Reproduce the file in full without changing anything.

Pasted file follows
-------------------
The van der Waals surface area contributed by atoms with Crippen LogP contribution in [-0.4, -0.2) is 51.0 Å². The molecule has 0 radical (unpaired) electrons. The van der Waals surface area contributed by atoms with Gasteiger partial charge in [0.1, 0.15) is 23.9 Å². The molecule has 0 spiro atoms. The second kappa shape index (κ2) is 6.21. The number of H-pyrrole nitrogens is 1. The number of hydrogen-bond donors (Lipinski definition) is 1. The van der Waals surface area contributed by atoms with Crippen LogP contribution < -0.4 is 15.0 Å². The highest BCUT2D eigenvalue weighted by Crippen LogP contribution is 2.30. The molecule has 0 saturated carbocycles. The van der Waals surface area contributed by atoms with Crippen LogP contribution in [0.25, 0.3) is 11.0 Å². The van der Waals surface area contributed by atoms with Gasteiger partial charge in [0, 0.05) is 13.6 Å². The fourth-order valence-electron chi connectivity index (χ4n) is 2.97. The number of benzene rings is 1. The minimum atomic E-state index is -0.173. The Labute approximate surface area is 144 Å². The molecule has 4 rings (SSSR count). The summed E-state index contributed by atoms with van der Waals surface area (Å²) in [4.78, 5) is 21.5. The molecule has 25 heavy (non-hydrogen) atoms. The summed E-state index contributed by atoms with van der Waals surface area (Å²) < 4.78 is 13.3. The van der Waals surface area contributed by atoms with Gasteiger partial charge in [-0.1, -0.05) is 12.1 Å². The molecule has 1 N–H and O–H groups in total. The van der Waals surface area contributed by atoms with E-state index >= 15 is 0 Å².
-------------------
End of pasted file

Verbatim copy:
The van der Waals surface area contributed by atoms with Crippen LogP contribution in [-0.4, -0.2) is 51.0 Å². The molecule has 0 radical (unpaired) electrons. The van der Waals surface area contributed by atoms with Gasteiger partial charge in [0.1, 0.15) is 23.9 Å². The molecule has 0 spiro atoms. The second kappa shape index (κ2) is 6.21. The number of H-pyrrole nitrogens is 1. The number of hydrogen-bond donors (Lipinski definition) is 1. The van der Waals surface area contributed by atoms with Crippen LogP contribution < -0.4 is 15.0 Å². The highest BCUT2D eigenvalue weighted by Crippen LogP contribution is 2.30. The molecule has 0 saturated carbocycles. The van der Waals surface area contributed by atoms with Crippen LogP contribution in [0.25, 0.3) is 11.0 Å². The van der Waals surface area contributed by atoms with Gasteiger partial charge in [0, 0.05) is 13.6 Å². The fourth-order valence-electron chi connectivity index (χ4n) is 2.97. The number of benzene rings is 1. The minimum atomic E-state index is -0.173. The Labute approximate surface area is 144 Å². The molecule has 4 rings (SSSR count). The summed E-state index contributed by atoms with van der Waals surface area (Å²) in [4.78, 5) is 21.5. The molecule has 25 heavy (non-hydrogen) atoms. The summed E-state index contributed by atoms with van der Waals surface area (Å²) < 4.78 is 13.3. The van der Waals surface area contributed by atoms with Gasteiger partial charge in [-0.1, -0.05) is 12.1 Å². The molecule has 1 N–H and O–H groups in total. The van der Waals surface area contributed by atoms with E-state index >= 15 is 0 Å².